Why Cambodia shuns interventionist aid

By Shihlun Allen Chen Source:Global Times Published: 2017/11/27 20:18:39

As the US threatens to cut all the aid for Cambodia's general election next year in response to the dissolution of the country's main opposition party, its prime minister Hun Sen has clearly stated that he "welcomes" the move.

Official statements from the EU, the US, Japan, Australia and Sweden have shown concern or even harshly criticized the Royal Government of Cambodia's decision. Possible sanctions and aid suspension to Cambodia have been proposed and used to threaten the Hun Sen administration especially after the Supreme Court announced the dissolution of the main opposition party, the Cambodian National Rescue Party (CNRP), and banned its 118 members from political participation for five years.

There could have had been an ethical or procedural debate on the arrest of Kem Sokha, leader of the CNRP, and the CNRP dissolution verdict. But it has to be acknowledged that the sovereignty and integrity of the Royal Government of Cambodia should be valued and respected under any circumstances. Further, Cambodia's political stability and sustainable development should not be sacrificed to fulfill the political agenda or value judgment of foreign powers.

Cambodia's current political situation should be understood at two different levels.

First, whether the series of political decisions and moves in Cambodia's politics have constitutional and legal bases? Apparently, with domination of parliament after the 2013 election, the current ruling party, Cambodian People's party, has been using its position to pass the law for its own benefit, like the ruling party in any nation will do. These provide sufficient legal grounds for the series of political steps after 2015, though such sweeping victory may be seen as unhealthy. But there is no doubt that the royal government's decisions and moves have legal bases.

Therefore, the second question goes to the debate whether the accusation of injustice against the Royal Government of Cambodia is an act of foreign intervention in the nation's domestic affairs, if the government does not follow certain standards or share particular values those Western donors or patronages uphold.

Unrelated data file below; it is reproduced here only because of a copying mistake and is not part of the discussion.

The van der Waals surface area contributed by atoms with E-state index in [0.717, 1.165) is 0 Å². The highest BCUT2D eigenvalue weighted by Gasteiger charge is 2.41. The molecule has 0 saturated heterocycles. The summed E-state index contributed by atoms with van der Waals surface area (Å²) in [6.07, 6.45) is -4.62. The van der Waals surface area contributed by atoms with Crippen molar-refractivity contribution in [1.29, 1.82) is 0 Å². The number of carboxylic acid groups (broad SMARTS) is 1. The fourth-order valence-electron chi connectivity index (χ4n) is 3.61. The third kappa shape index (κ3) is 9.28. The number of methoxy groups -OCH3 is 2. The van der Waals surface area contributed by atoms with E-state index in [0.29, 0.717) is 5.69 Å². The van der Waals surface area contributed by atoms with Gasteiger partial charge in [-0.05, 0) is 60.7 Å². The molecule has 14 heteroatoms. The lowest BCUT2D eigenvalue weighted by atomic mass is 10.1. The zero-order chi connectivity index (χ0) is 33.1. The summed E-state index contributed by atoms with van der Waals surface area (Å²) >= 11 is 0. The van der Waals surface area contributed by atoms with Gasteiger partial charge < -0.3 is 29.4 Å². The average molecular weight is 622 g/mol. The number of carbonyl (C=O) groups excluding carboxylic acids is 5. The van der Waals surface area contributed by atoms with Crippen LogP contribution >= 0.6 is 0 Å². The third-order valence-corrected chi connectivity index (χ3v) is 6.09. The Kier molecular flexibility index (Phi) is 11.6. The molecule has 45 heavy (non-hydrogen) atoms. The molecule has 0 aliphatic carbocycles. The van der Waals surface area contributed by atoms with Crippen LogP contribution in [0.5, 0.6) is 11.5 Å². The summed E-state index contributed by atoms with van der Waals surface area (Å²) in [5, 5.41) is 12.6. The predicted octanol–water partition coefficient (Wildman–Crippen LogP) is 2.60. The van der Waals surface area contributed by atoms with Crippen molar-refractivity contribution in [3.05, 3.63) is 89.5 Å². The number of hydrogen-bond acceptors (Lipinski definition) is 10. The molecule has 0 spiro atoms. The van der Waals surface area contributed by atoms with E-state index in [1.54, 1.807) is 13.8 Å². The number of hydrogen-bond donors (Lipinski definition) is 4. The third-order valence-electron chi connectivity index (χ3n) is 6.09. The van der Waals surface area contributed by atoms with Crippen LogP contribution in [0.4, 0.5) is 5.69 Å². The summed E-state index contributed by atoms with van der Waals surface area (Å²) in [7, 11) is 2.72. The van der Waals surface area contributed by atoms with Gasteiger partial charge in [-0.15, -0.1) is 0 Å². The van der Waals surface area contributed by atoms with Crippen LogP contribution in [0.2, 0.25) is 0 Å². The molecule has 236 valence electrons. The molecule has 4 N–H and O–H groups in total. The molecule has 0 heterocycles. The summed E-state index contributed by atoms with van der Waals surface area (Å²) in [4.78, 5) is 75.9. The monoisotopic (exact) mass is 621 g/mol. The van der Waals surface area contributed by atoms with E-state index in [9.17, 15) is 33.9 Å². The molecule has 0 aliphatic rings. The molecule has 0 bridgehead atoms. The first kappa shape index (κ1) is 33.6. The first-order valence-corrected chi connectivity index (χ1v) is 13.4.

Anyone who is familiar with Cambodia's contemporary history would be able to recall the struggle and suffering during the Cold War, as well as what happened right after the 1997 clashes. Cambodia has been a victim of foreign intervention and political turmoil.

The political stability and economic development in the past two decades have gradually allowed Cambodia to move from an underdeveloped country to a low middle income country. Although such an achievement would not be possible without foreign aid, the sovereignty and integrity of the Kingdom should be fully respected as should be the determination of its leaders to maintain national security, economic growth and stable development.

Unsolicited opinion and advice by foreign forces about Cambodia's domestic affairs are not needed in the interest of the country. In other words, cutting off social resources and jeopardizing Cambodia's economic development is not only an act of bullying, but also perpetuates neo-colonialism to marginalize Cambodia's public and discourage foreign investors.

These Western donors claim that foreign intervention with a value element is an act of social justice for a weak state like Cambodia, not realizing that not every society shares the same values. Such interference involves economic patronage using humanitarian assistance to influence domestic affairs of the country.

This is why the leaders of the Royal Government of Cambodia have repeatedly addressed the need to differentiate among sovereignty, integrity and foreign aid partnership. There are two different foreign aid patterns of countries providing assistance to Cambodia over six decades of aid-dependent history. There is the Western style of patriarchal assistance and China's equal and respectful aid.

With the global development partnership that the Belt and Road initiative aims to establish, China has clearly announced its willingness to support and share its economic success with neighboring countries. It is China's commitment to the region and to the globe on collaborative prosperity with community partners, while it fully understands and respects other countries' self-determination and selection of development paths.

The author is an associate research fellow at Sun Yat-sen University. opinion@globaltimes.com.cn



Posted in: ASIAN REVIEW

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